Inconsistencies in Pro Life Thought?

By now most everyone has heard of the shooting of the late-term abortion provider in his church. Needless to say the blogs are a chatter today about the incident with pro-lifers making sure to make clear and unqualified condemnations of the act. And they should. There is no justification for such violence.

However, there is an interesting push-back that comes from outraged pro-choice advocates. They might say, “There are those who believe abortion is murder and that the million children killed every year under American law amounts to a Holocaust. Yet these same people condemn the murder of abortionists. There seems to be a contradiction at work here in that hardly anyone would have a problem with the the assassination of a Nazi SS Officer working at Auschwitz. Many might even consider it heroic. Why not consider abortionist murderers heroes too?”

The seriousness of the objection has been noted. Justin Taylor linked to an article by Greg Koukl that attempts to respond to this objection, but judging from the comments in his blog, at least one person rejects it and calls the abortionist’s murderer a “hero.” Koukl seems to leave the question of whether killing an abortion doctor is morally justified, yet rejects such an action for utilitarian reasons. I left a comment that I will reproduce below (edited to admit a clarification) that takes issue with Koukl’s response.

Judging by some of the things your commenters say, like “All someone did was abort the abortionist” and “Sounds like there is a hero in jail to me,” it looks like the Koukl’s argument is in trouble. The purpose of Koukl’s argument is important, because it refuses to mitigate the immorality or even allow for justification of the murder of abortionists. If you are of the persuasion that killing abortionists should be condemned you have to be seriously disturbed by these comments.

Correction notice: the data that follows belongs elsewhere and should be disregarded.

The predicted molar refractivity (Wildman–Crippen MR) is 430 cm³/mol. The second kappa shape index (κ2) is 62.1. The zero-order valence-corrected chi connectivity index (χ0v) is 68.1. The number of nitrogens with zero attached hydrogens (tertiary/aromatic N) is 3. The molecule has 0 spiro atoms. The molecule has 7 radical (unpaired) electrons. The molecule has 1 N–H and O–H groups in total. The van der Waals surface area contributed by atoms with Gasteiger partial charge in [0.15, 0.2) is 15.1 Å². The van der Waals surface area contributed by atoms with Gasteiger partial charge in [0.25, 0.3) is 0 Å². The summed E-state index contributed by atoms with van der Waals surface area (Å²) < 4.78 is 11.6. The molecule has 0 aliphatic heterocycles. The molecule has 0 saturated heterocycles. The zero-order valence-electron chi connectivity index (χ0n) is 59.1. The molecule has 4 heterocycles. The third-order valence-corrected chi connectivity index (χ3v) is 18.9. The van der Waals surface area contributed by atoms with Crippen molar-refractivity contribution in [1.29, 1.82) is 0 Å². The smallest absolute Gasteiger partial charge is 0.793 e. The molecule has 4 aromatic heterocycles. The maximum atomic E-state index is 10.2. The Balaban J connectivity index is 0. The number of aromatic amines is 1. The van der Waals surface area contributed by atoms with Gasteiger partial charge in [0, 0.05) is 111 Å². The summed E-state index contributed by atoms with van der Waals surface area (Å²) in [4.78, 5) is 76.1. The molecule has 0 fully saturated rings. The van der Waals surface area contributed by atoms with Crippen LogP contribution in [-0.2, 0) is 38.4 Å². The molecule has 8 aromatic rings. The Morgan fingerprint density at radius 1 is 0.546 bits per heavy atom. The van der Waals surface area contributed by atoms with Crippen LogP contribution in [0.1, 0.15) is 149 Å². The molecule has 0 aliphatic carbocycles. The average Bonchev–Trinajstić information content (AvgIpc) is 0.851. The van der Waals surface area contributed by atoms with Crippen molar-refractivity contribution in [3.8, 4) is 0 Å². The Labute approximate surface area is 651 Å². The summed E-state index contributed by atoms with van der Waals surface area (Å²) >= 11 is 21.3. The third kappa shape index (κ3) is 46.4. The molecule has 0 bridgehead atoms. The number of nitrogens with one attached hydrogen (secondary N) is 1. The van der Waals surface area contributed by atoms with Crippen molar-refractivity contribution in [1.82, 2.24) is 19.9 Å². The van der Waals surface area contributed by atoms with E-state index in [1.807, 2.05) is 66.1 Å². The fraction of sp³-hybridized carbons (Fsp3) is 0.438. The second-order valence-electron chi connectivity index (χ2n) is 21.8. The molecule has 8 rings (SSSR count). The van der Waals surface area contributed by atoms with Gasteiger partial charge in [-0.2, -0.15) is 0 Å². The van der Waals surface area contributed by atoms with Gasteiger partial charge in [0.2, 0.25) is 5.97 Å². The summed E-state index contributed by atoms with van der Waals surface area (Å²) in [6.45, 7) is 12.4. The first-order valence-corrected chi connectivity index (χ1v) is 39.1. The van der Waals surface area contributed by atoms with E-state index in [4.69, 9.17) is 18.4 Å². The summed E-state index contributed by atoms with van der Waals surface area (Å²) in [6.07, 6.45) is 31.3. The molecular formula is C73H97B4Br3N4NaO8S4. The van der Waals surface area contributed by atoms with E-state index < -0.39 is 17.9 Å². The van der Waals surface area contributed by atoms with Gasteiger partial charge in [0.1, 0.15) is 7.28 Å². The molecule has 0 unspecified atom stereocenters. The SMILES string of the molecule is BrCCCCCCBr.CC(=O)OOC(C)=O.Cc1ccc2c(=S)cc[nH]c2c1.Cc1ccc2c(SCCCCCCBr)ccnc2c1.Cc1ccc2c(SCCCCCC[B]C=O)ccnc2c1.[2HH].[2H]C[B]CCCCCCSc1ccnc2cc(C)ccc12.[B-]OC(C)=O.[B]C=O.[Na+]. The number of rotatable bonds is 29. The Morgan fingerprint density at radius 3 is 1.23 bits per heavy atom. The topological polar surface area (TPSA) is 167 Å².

However, if Koukl’s argument fails then you should not be disturbed by them. Mike and David apparently agree that it would be inconsistent to condemn both the killing of the abortionist and the killing of the unborn by the abortionist. If we were [inconsistent] we might tacitly admit that we don’t really believe that the unborn child is fully human and deserving of the same protection adult humans do.

Koukl goes wrong when he says, “It simply does not follow that if one believes that abortion is murder then he would advocate killing individual abortionists.” [But] Advocating is NOT the issue; moral justification is. It actually DOES follow if you believe that:

(1) innocent life is to be protected


(2) one’s right to life is forfeited when one takes innocent life


(3) taking the life of one who has forfeited their right to life is morally justifiable.

The issue of advocating (3) is another matter entirely. Koukl does not advocate it, because it would not have the pragmatic result of ending the problem of abortion. He does not say anywhere that the killing of abortionists is objectively wrong, just like he does not say anywhere that killing Nazi SS officers would be objectively wrong. Koukl’s argument fails to demonstrate “that there is no necessary contradiction in the view that abortion is a holocaust, yet the killing of individual abortionists is properly condemned.” It is only condemned on utilitarian grounds, and whether or not that is sufficiently “proper” is highly debatable.

The only way I see an objective condemnation of abortionist killers is to deny (2). That has implications for many things, but in this case it is what compels Mike and David to say what they say, and it is problematic for Koukl.

What do you think?


5 thoughts on “Inconsistencies in Pro Life Thought?

  1. The fact that this dude is dead is not particularly troublesome, in and of itself, any more than an Islamic fanatic blowing himself up would be troublesome. He profited from being a murderer. More valuable people die every day.

    But our nation exists, and saves lives, by virtue of individual autonomy. That autonomy depends on the government’s authority to protect life. We are a nation governed by laws. Pro-life advocates invest their entire argument on this concept, and rightly so.

    The pro-choice side argues from anarchy (sprinkled with fascism). Their argument boils down to the notion that people (or a collective thereof) are best able to decide what is human. To engage in random shootings is to indulge the veracity of their argument.

    The pro-life side chooses the rule of law over savagery.